Sunday, April 1, 2012

The Cobbles, 3.31.12

It's a bit late, but to be honest, I finally have the strength back in my hands to type!  We're about to have some dinner, but I wanted to share a bit about yesterday's epic ride through 21 of the 27 sections of pave in Paris-Roubaix.  Yes, 21 sections of the very same stones that have haunted  many legendary greats since the late 19th Century.  I do have to say, all the horror stories that you may have heard in the past - the same stories describing the unbelievable painful and demoralizing the pave sections - those stories have to be true.  I thought I had an idea.  I thought I was familiar with the "hell" that rises from the cobbles each spring.  No way.  I throw all that out and will tell you now, it's worse - worse than you can imagine.  Our 5 hours of cobbles across the French countryside was barely possible - I made it a point to stick to the center of the roads.  I didn't want to allow myself the luxury of sneaking past these immortal stones by riding the only slightly smoother gutters - gutters that are not always left available to the professionals - and missing the beating that was passed down from generation to generation.  I wanted the full experience.  And, my dear friends and family, I got it.  My bike got it, my bum got it, my wrists, my legs, my arms, and my poor fingers all received the full beating.  I would let them get away with anything less!  I couldn't help but think nearly the entire way, how it was humanly possible to compete in these conditions, much less even possibly survive the day with a victory!?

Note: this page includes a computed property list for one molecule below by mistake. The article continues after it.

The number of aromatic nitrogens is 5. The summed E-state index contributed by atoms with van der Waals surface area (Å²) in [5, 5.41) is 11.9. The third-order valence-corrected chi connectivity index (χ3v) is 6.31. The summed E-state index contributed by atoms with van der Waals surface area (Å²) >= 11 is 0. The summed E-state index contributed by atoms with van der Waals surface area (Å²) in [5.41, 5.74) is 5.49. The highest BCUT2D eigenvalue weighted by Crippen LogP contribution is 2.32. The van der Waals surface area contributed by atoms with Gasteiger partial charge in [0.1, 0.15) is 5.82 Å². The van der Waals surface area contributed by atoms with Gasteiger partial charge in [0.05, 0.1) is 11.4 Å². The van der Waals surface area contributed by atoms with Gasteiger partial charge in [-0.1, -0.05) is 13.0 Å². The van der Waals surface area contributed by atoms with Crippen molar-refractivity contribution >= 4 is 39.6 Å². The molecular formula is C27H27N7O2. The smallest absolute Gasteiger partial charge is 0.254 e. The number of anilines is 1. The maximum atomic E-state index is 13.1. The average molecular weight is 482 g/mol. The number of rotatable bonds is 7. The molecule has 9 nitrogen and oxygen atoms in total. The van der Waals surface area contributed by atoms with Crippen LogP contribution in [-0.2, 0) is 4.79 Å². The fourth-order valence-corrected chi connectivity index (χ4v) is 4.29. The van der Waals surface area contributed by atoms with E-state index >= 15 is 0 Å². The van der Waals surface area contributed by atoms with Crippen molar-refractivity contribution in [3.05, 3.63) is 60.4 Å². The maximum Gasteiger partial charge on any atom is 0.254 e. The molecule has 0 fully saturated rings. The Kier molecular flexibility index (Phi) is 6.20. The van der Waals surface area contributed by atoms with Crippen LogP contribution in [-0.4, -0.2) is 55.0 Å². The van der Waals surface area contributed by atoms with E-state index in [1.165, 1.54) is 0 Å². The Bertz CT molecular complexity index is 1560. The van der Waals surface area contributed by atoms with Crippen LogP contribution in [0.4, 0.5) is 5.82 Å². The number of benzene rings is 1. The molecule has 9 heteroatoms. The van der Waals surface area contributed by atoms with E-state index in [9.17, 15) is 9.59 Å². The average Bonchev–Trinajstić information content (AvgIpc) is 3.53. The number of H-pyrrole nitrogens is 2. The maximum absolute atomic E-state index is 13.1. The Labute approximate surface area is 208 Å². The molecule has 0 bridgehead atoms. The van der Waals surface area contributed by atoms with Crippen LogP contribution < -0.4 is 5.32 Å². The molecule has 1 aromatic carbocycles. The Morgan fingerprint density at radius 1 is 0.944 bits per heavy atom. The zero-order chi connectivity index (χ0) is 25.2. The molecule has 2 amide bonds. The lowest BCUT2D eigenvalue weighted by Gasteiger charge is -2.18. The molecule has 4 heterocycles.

Needless to say, the day was epic.  After a very hearty French breakfast that included croissants, granola, fruit, toast, eggs, and Nutella, we left the hotel at 9am and drove out to a small village, Valenciennes, near the 21st section of cobbles.  It took about an hour of driving deeper into the French countryside to unload and click in - the cobbled sections totaled 40 miles (67 km),  about 80 miles (134 km) in total for the day.  To describe what it was like to hit the first section, well, I really don't know what to say.  I would certainly admit that I was a little nervous - we all were a little quiet and jittery with excitement.  On one hand, nearly all of us were heading into the unknown - like a bunch of soldiers walking into a battle that we've heard and read about most of our lives.  It was like a war reenactment except this time there were real bullets flying through the air.  


The cobbles were just as we've seen and heard, except much worse.  They looked like they've always looked - square and uneven - uneven in every way.  The first thing to go for me was my hands.  I tried my best to do as I've read in the past - hit 'em fast and stay loose.  The big ring was the only answer - you had to stay loose, letting the cobbles play "catch" with the front wheel as you lightly held the bars, changing hand position very, very often.  And if you allowed yourself to slow even slightly, the cobbles would almost immediately slow you to a crawl, eventually swallowing you up like a box full of quicksand in the middle of a jungle.  The trick is to keep going and then try to go even more.  The faster you pedal, the less the beating.  We found ourselves slowing during each paved section and accelerating through the cobbles.  The smoothness gave us a reprieve.